Garner began the conversation by saying, 'This is Jim Garner, I'm an actor.' Jon responded, 'I know. How are you?' Jim's response was, 'I'm fine. What kind of curmudgeon has a listed number?'

Turns out one of Garner's fans had sent him a copy of the book to cheer him up while recovering from heart surgery'in fact, Bob Newhart and Dick Martin had also sent him a copy'and the book had done the trick, lifting him out of post-op depression.

A few weeks later, Garner was a guest on 'The Tonight Show' and talked to Johnny Carson about his surgery. He brought out the book, told how he got it and proceeded to read from it until the first commercial, after which he handed it to Johnny, who read it until the next commercial.

This put the book on the map and really launched Winokur's career as a writer. As he puts it, 'I've been allowed to publish a couple of dozen other books, all, I'm convinced, on the strength of that 'Tonight Show' appearance, without which I'd probably be selling real estate instead of collaborating with James Garner on his memoirs.'

Winokur and Garner maintained a friendship that began with that first phone call and continues to this day. About two years ago, Winokur asked Garner why he had never written a memoir. Garner's response was 'Why would anyone care about my life?' but after further prompting from Winokur, the book project took off.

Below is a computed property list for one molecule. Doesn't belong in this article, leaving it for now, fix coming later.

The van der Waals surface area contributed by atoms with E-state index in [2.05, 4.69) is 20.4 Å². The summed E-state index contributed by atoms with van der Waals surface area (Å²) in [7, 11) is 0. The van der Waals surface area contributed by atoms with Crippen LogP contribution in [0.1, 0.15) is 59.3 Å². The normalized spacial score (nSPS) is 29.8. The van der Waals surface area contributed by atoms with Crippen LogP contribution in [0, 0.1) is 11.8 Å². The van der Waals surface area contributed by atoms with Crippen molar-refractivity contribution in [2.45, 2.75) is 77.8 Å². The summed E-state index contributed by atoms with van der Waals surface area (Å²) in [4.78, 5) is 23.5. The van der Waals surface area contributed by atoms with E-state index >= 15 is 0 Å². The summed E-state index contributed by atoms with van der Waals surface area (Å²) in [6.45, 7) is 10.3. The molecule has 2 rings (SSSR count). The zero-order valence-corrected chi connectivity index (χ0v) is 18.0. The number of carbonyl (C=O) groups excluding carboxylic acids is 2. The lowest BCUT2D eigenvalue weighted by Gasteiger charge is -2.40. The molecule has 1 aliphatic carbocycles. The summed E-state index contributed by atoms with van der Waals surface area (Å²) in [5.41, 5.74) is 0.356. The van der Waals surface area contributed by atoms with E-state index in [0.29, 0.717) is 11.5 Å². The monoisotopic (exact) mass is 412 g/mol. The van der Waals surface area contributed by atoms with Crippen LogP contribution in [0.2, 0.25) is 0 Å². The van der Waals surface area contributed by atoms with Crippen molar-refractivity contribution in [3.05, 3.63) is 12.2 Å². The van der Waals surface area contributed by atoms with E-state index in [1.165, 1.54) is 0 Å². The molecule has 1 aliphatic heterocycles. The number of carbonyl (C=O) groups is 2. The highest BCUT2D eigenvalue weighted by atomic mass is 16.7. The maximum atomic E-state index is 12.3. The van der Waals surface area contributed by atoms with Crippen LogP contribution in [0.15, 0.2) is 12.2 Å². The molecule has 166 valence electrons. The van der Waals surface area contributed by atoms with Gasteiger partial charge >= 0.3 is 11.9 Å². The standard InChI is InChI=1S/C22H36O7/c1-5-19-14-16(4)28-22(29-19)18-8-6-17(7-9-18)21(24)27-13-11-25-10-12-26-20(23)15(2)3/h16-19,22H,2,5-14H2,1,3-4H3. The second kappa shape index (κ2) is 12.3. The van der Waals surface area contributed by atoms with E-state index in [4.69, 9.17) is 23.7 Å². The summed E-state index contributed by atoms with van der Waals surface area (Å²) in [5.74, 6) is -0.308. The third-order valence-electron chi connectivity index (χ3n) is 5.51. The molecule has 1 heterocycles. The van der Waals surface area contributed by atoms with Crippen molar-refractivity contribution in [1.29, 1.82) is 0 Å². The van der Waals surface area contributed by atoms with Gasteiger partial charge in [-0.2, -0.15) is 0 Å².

The author spent several hours a week sitting and chatting with Garner, and also interviewed over 100 people who worked with or knew him. According to Winokur, every person he contacted was eager to share their thoughts and memories about Garner, and he heard story after story of Garner's quiet acts of generosity and kindness.

Garner was born in 1928 in Norman, Oklahoma, with the birth name of James Scott Bumgarner. He and his two older brothers had a tumultuous childhood. Their mother died when Jim was four, and their father was ill-equipped to care for them. The three boys were passed around to family members, spent a disastrous time with their father's new wife 'Red,' an apparent poster woman for evil stepmothers, and basically learned to fend for themselves.

Garner left home at the age of 14 and later was Oklahoma's first draftee of the Korean War. The book includes a chapter on his war experience and the events that led to two Purple Hearts for combat wounds and a great story of how his aversion to garlic may have saved his life. Upon his return from Korea, Garner bounced around between visiting his dad in California and trying to go back to school in Oklahoma.